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BLEPHAROPLASTY 101
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Topic 31 - 1
Do's and Don'ts
Before Surgery 
eyelid skin graft photos   stopping aspirin

EXPERIENCING BLEPHAROPLASTY

31: Preparation before surgery
- Do's & don'ts before surgery
- Supplies you don't need to buy
- Do I really have to stop aspirin?
- What about my blood pressure?
- Arnica: miracle or moneymaker?

32: The morning of the big day
- Instructions for the morning of
- Blepharoplasty informed consent

33: Experiencing blepharoplasty
- From arrival to discharge
- How long does surgery take?

blepharoplasty risks and complicationsinstructions after blepharoplasty surgery

 

attention
Sample

The instructions that follow are not intended to replace, supplement, clarify, or contradict your own surgeon's protocol.

Contact your own doctor for answers to all of your questions and always follow only your own doctor's instructions and advice.


INSTRUCTIONS BEFORE SURGERY


Your surgeon will arrange for some or all of the following well in advance of your surgery date:

• Health history and questionnaire

• General physical examination and/or medical clearance from your regular doctors

• Any special laboratory testing and/or electrocardiogram

• Do not take aspirin, baby aspirin, coated aspirin, aspirin-containing medications (for example, some cold remedies), aspirin-like medications (including many prescription arthritis medications), or ibuprofen and related medications (Motrin, Advil, Alleve, etc.) during the three weeks before surgery. Even one tablet can interfere with blood clotting. Tylenol (or any brand of acetaminophen) may be used at any time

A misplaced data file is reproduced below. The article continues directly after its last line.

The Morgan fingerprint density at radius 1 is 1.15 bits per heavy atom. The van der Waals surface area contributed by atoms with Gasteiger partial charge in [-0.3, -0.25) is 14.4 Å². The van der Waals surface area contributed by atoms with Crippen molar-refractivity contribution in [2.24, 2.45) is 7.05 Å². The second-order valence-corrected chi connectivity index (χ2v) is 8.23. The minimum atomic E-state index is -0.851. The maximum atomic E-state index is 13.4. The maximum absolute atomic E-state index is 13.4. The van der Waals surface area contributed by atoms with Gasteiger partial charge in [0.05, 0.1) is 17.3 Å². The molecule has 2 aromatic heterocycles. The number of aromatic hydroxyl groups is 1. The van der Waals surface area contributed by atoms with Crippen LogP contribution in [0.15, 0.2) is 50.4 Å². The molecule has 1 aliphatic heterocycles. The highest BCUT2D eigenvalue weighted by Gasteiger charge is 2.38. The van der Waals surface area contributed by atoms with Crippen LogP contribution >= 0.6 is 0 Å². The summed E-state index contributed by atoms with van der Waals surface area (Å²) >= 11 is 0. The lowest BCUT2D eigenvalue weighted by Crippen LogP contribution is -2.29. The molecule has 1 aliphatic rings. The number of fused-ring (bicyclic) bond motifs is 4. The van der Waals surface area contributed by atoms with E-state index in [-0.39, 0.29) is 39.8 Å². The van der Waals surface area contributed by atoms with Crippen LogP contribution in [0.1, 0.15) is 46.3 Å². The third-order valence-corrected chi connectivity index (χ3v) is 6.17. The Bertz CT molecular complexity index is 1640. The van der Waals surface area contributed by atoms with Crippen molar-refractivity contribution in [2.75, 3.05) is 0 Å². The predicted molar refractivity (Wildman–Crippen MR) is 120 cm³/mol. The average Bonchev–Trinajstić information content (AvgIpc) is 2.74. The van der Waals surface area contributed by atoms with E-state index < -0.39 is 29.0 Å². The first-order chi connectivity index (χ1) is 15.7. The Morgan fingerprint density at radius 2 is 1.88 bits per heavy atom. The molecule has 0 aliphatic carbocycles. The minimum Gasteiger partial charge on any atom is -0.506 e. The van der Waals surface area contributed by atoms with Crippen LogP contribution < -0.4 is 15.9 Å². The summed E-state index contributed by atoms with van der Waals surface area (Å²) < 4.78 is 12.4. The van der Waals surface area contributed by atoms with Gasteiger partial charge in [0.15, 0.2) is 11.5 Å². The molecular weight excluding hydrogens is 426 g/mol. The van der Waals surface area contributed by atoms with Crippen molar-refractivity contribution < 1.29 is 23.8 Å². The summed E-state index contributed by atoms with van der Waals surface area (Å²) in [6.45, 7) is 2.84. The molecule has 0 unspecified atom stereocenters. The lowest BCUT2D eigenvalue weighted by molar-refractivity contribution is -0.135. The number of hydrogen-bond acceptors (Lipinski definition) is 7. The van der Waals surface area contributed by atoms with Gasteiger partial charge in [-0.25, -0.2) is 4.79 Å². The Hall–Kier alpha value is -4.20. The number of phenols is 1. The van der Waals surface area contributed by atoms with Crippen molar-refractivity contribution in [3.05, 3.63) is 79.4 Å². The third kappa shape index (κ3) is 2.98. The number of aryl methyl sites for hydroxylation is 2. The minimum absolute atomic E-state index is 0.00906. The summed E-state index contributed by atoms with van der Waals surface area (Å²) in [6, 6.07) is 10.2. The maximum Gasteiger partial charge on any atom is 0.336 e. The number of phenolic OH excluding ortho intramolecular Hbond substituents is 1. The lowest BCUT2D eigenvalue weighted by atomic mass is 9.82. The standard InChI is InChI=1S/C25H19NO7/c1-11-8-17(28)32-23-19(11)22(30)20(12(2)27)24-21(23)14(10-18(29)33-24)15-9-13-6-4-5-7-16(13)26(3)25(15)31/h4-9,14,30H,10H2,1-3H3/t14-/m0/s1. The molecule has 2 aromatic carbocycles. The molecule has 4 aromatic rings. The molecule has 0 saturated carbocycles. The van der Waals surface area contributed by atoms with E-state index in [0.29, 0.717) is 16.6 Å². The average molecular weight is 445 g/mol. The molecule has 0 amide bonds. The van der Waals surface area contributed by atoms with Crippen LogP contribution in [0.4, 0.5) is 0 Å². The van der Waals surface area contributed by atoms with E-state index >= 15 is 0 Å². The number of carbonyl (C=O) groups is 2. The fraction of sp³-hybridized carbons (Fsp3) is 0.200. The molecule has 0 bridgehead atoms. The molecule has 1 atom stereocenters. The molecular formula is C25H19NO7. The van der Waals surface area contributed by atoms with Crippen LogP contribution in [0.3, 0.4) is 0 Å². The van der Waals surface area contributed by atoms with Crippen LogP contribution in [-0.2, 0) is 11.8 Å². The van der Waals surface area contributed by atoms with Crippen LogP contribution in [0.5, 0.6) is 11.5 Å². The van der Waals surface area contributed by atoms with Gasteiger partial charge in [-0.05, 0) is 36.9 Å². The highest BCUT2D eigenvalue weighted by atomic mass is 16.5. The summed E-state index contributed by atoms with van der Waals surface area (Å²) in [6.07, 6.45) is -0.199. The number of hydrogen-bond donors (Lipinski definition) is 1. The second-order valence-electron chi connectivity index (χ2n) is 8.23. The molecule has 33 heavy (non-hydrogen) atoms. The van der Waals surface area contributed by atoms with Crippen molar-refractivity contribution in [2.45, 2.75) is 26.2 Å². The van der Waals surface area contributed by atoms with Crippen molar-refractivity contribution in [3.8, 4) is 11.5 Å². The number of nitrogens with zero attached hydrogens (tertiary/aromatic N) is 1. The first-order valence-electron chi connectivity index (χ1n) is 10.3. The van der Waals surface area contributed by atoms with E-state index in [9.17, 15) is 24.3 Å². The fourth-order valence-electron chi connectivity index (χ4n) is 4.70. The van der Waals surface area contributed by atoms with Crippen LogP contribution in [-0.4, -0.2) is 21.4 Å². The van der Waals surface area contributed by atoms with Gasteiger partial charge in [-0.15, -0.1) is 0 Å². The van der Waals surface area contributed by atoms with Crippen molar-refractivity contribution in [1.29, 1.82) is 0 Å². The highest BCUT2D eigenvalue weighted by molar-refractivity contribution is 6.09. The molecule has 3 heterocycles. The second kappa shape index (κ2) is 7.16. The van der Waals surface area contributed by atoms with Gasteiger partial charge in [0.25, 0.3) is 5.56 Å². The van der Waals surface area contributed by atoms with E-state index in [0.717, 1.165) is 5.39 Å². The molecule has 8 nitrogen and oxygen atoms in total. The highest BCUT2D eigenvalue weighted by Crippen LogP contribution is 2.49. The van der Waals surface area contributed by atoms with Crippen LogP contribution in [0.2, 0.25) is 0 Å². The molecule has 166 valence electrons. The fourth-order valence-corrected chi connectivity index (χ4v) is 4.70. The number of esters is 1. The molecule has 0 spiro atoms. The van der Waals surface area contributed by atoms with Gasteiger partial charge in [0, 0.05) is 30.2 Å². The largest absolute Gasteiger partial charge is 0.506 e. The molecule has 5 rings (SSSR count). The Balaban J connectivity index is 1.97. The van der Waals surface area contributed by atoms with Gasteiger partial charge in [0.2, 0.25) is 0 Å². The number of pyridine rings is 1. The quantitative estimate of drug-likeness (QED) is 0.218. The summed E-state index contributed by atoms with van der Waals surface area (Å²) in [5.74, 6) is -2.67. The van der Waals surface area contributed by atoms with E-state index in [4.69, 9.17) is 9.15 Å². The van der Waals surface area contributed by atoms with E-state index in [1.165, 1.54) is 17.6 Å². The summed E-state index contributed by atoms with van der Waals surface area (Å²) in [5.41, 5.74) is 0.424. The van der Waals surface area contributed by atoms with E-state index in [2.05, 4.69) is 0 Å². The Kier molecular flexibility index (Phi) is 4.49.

• If you use prescription "blood thinners" such as Coumadin or Plavix, be sure to discuss this with your surgeon well in advance of your surgery. You will need to follow special customized instructions.

• If you use a separate Vitamin E supplement, stop two weeks before surgery. The small amount of Vitamin E contained in a normal daily multivitamin is not of concern.

• Other common over-the-counter supplements are known to prolong bleeding to a much lesser extent than the above medications, including gingko biloba, ginseng, glucosamine/chrondroiton sulfate, and any number of herbs. For this reason, try to limit your ingestion of herbal teas or any other over-the-counter supplements not specifically recommended by your general physician.

• Unless you are advised otherwise, continue using all of your regular medications in their normal dosages. If you are diabetic, you may need to adjust your dose of diabetic medicine on the day of surgery. Be sure to talk to your surgeon about this and any other special medications.

• Try to stop (or at least decrease) smoking and alcohol intake in the two weeks prior to surgery.

• You should have the following supplies ready for use upon your arrival home:

• ice cubes (one or two trays)
• several clean washcloths
• a small clean bowl to hold water
• several gallon-size Ziploc bags (to use for ice packs), or
• a package of frozen baby peas

• You should purchase the following supplies before surgery:

• a small supply of gauze pads
• a small bottle of Tylenol (or generic acetaminophen)
• bottle of artificial tears (optional)

• Arrange for someone to drive you to your surgery and pick you up afterwards. You may not drive yourself home.

• If at all possible, someone should stay with you at home on the afternoon and evening of surgery. If you must be home alone, be sure to have several meals prepared and waiting in the refrigerator and the phone number of someone you can call for assistance.

• If your surgery is at the hospital or a surgicenter, do not take in any food, fluids, or medicines after midnight unless instructed otherwise. If your surgery will be done at an office operating room, ask about such policies.

Next: Surgical Supplies
You Don't Need To Buy


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